Indigenous views on Australia Day

By Ani-Oriwia Adds
  • Australia

Australia Day is the official National Day of Australia. It marks the anniversary of the 1788 arrival of the first fleet of British ships at Port Jackson, New South Wales, and the raising of the flag of Great Britain at Sydney Cove.  In present-day Australia, celebrations reflect the diverse society and landscape of the nation.

But what does the day mean to the indigenous people of Australia?

To some, it's a day to celebrate the country. For others, it's a day of sadness.

Bronwyn Carlson of the University of Wollongong says, “Australia day for indigenous Australians is thought of in quite a different way, so we think of Australia day as more of invasion day or survival day or a day of mourning.”

The celebration day originated from when the British ships arrived on the shores of Australia.

But today, the celebrations reflect the diverse society and landscape of the nation.

According to some of the indigenous people of Australia, the date should be changed because the history behind the celebration is still painful and to others it's a reminder that there's a bigger issue to address.

Carlson says, “Changing the date does not necessarily change all of those facts and so another one of our great activists Celest Little reminds us that changing the date just merely gets you to celebrate colonization on a different day. So what we need to do is really address Australia’s history and that’s not being done in this country.”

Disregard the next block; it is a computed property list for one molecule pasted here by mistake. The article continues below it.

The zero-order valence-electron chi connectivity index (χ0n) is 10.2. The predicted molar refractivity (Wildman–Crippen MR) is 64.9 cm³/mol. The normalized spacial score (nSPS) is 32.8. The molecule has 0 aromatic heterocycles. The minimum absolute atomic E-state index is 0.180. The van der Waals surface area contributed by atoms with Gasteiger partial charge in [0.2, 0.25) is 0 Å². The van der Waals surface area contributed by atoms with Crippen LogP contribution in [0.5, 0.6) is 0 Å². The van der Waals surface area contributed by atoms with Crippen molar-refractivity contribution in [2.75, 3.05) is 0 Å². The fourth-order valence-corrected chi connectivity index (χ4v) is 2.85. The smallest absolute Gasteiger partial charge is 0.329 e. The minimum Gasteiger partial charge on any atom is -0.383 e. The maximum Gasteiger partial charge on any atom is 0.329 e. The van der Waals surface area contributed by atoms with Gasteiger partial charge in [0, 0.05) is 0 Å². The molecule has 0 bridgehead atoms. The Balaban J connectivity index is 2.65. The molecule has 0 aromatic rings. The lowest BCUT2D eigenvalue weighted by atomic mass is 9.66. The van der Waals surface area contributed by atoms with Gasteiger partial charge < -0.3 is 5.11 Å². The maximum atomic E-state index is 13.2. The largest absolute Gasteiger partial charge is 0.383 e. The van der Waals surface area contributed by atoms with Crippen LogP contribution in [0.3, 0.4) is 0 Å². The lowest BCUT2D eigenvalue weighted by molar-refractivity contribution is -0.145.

Bronwyn says that because of access to social media, it has helped indigenous cultures all over the world to express their thoughts. Indigenous cultures now have a connection and we can stick together and support each other on issues like this.

“We have a close relationship with Maori as indigenous Australians and I work with a Maori colleague as well and yeah totally support the day as invasion day, totally reject the whole beer guzzling barbecue and celebrating the festive lands and life and support indigenous Australians. So you do see Māori at Yaban Festivals and protesting in the street as well,” says Carlson.

Bronwyn says she will be celebrating the fact that her people are still here and are still fighting strong.